A Level Choices - Russell Group guide

(75 Posts)
Lilymaid Fri 04-Feb-11 10:47:40

The Russell Group has published its guide to making A Level (and other qualifications) choices. It is available here.

thekidsmom Fri 04-Feb-11 14:45:09

But its not all about the facilitating subjects - it then specifically says that RG unis regard both Economics and Politics as 'hard' subjects and that any of the RG unis would accept one soft subject....

It is still on the RG website - its 14.44 now and I've just looked at it.....

MrsTrelliss Fri 04-Feb-11 14:47:38

AMumInScotland says, "...but I think they only intend that as an example, not a list."

I would tend to disagree with that. The way I read what the Russel Group are saying is that they are being very, very presciptive - it's the A levels in the list and nothing else (apart from art and music for appropriate degrees).

webwiz Fri 04-Feb-11 14:55:53

It isn't saying that at all MrsTrelliss - its saying that the facilitating A levels are those that are most commonly specified as a required subject for particular university courses so if you want to keep your choices open choose at least a couple from the list.

WorldsSlowestTypist Fri 04-Feb-11 14:56:15

It depends what you want to study at Uni. Did you look at the list of useful and required A levels for each subject? Many courses ranked RE and psychology as useful for example.

Any one worked out whether English Lang and Lit both count as F A Levels (smirk)

TheReturnoftheSmartArse Fri 04-Feb-11 14:58:22

I've copied it. Why would it be removed?? confused

webwiz Fri 04-Feb-11 15:00:39

English Literature is a facilitating A level and English Language isn't but the combined Literature/Language A level may be useful for some courses.

eatyourveg Fri 04-Feb-11 15:02:01

I was surprised to se that it states that Law is a useful A level to have for a Politics degree. I always thought RG were very anti A level Law.

GrungeBlobPrimpants Fri 04-Feb-11 15:02:17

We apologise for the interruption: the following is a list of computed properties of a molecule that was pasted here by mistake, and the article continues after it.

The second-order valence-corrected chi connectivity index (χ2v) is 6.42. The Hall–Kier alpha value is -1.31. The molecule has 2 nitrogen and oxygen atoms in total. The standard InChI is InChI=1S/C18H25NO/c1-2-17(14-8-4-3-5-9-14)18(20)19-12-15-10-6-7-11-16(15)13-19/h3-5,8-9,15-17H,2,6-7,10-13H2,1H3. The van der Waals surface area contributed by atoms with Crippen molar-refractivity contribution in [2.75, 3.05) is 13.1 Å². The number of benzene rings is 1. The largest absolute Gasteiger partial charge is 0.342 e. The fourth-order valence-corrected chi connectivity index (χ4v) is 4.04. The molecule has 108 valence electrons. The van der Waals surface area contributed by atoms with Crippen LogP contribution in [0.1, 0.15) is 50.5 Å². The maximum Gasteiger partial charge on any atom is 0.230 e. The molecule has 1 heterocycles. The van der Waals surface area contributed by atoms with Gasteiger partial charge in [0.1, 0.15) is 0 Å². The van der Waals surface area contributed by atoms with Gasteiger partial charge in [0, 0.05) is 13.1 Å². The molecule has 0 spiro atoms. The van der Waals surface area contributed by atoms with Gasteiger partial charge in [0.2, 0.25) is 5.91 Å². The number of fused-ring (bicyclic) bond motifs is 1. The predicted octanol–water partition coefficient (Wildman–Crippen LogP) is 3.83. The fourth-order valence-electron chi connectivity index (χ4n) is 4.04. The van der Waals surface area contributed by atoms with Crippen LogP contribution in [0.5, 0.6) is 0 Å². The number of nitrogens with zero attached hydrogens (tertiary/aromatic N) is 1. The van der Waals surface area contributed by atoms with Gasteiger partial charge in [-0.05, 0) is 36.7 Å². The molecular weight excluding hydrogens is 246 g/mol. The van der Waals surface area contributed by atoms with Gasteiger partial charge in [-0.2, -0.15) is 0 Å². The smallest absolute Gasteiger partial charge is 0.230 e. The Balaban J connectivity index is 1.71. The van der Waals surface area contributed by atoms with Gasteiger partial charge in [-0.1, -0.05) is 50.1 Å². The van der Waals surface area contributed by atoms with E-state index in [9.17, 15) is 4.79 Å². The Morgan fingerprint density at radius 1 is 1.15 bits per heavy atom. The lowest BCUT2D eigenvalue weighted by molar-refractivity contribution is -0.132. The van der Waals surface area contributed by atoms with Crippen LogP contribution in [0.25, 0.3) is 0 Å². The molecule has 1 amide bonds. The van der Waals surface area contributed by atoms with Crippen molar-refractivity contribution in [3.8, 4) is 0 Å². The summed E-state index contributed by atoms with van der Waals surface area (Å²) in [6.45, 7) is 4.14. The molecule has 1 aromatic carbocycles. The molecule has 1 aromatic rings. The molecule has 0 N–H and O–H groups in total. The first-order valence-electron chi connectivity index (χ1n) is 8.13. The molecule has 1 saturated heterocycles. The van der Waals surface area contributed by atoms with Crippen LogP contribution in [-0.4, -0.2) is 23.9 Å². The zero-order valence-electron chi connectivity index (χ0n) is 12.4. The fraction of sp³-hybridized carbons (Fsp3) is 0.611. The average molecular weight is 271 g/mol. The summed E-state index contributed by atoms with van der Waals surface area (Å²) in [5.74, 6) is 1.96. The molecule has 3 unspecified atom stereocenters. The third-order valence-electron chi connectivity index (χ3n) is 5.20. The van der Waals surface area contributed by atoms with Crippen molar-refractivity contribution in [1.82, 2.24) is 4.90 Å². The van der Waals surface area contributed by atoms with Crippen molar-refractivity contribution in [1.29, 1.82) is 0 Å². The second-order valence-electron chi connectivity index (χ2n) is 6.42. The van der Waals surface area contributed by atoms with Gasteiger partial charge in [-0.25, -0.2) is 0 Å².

lol @ FA Levels

The booklet says avoid subjects that are too similar - so maybe best to do one of those

"all the facilitating subjects listed earlier can be considered 'hard' with the addition of others such as Economics and Politics"

It seems clear enough

1. Have at least 2 of the "facilitating subjects"
2. Pick other 'hard' subjects next
3. Avoid more than one 'soft' subject
4. Don't expect Critical Thinking or General Studies to count

Lilymaid Fri 04-Feb-11 15:12:28

AMIS - I read it like that too. Basically,a student should take the traditional academic subjects if they want to have a good chance of offers at RG universities.

WorldsSlowestTypist Fri 04-Feb-11 15:12:50

If you don't want to study Maths and Science the choice is very limited. They seem a bit stuck in a rut to me - Sure, point out the less academic courses but this list seems to be unneccessarily narrow.

MrsTrelliss Fri 04-Feb-11 15:18:35

Yes you were right. I have seen it on page 22. I think that perhaps LSE and other RG decision not to insist on Economics A level for an economics degree had confused the issue (for me at least) - into thinking it's included in the "soft" list.

The point I was trying to make is that RG are being as prescriptive as they can over what is and what isn't a "hard" A level. At the end of the day it's their call, regardless of what anyone else feels about the worth of any particular subject

webwiz Fri 04-Feb-11 15:18:37

The list is the subjects that will give the most choice of university courses so the narrow "academic" A levels are those that are most likely to be required subjects. If you don't want to study Maths and Sciences there is English Literature, History and Languages as a starting point to add other choices to.

empirestateofmind Fri 04-Feb-11 15:22:46

A very useful link. Thanks Lily.

My DDs' school has changed its policy this year. It says that all the A levels taken in Y12 must be carried on to Y13 and A2 level.

I haven't heard the reasoning behind the school's decision and will be asking them about this as the info from the RG here suggests 4 at AS and 3 at A2 is the norm.

Lilymaid Fri 04-Feb-11 15:27:30

"I think that perhaps LSE and other RG decision not to insist on Economics A level for an economics degree had confused the issue (for me at least) - into thinking it's included in the "soft" list."